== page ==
BOFIT Viikkokatsaus / BOFIT Weekly 2020/47

Russia experienced an 8.0 % y-o-y drop in GDP in the second quarter as its economy struggled with the covid-19 pandemic and lockdowns. Even so, Russia’s economy is less hard-hit by coronavirus than most European countries. GDP in the euro area witnessed a nearly 15 % y-o-y contraction in the second quarter, but only a 4.4 % drop in the third quarter. GDP in the United Kingdom shrank by nearly 22 % in the second quarter. The structure of Russia’s economy has provided hidden benefits in dealing with covid shocks. For example, the contribution of services (particularly tourism) to overall output and employment is smaller in Russia than in many other countries.

The third-quarter output contractions were less severe in all branches than in the previous quarter. Manufacturing contracted by just 0.4 % y-o-y, while wholesale activity actually grew by 1.1 %. Services contracted by nearly 20 % y-o-y, a substantial improvement over the 36 % drop of the second quarter.

However, while industrial output declined by less than 4 % y-o-y in September, it fell by 6 % in October. The level of industrial output (seasonally adjusted) matched the September number after increasing for four consecutive months, and the level is now only about 6 % below its pre-covid level of late 2019.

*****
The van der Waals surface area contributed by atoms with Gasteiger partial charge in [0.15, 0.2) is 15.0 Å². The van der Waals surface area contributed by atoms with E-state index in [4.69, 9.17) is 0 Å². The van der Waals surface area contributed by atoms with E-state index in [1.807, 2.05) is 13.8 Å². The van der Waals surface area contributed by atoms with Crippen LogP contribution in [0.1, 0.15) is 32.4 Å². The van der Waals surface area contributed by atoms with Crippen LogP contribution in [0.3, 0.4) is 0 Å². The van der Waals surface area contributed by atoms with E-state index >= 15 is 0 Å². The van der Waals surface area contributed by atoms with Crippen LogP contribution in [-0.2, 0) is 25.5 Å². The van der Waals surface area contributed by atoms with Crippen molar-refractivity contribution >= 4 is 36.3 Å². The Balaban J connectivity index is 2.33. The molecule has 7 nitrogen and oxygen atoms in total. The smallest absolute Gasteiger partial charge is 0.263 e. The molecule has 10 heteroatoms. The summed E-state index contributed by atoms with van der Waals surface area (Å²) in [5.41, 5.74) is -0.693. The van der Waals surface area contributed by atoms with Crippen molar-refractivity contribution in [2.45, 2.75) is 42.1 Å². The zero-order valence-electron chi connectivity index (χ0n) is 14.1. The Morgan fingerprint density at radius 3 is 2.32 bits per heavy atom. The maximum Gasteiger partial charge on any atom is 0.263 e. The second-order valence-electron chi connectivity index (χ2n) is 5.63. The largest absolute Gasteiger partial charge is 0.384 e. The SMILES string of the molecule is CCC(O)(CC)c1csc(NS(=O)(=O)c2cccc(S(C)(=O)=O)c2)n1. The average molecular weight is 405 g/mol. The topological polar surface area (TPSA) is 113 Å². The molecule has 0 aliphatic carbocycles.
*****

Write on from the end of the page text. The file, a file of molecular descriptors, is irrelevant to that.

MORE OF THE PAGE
Manufacturing output, a component of industrial output, was down by 6 % y-o-y in October. In September, the decline was less than 4 %. For example, the bump in the pharmaceuticals and medical supplies seems to be over. Output of mineral extractive industries was down by nearly 9 % y-o-y, which was largely a reflection of Russia’s adherence to oil production ceilings under its OPEC+ agreement. The current rise in confirmed covid-19 cases is likely to hurt Russia’s economic performance in the months ahead.

Russian GDP has contracted less this year than in most European countries

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Sources: National statistical agencies, Macrobond and BOFIT.


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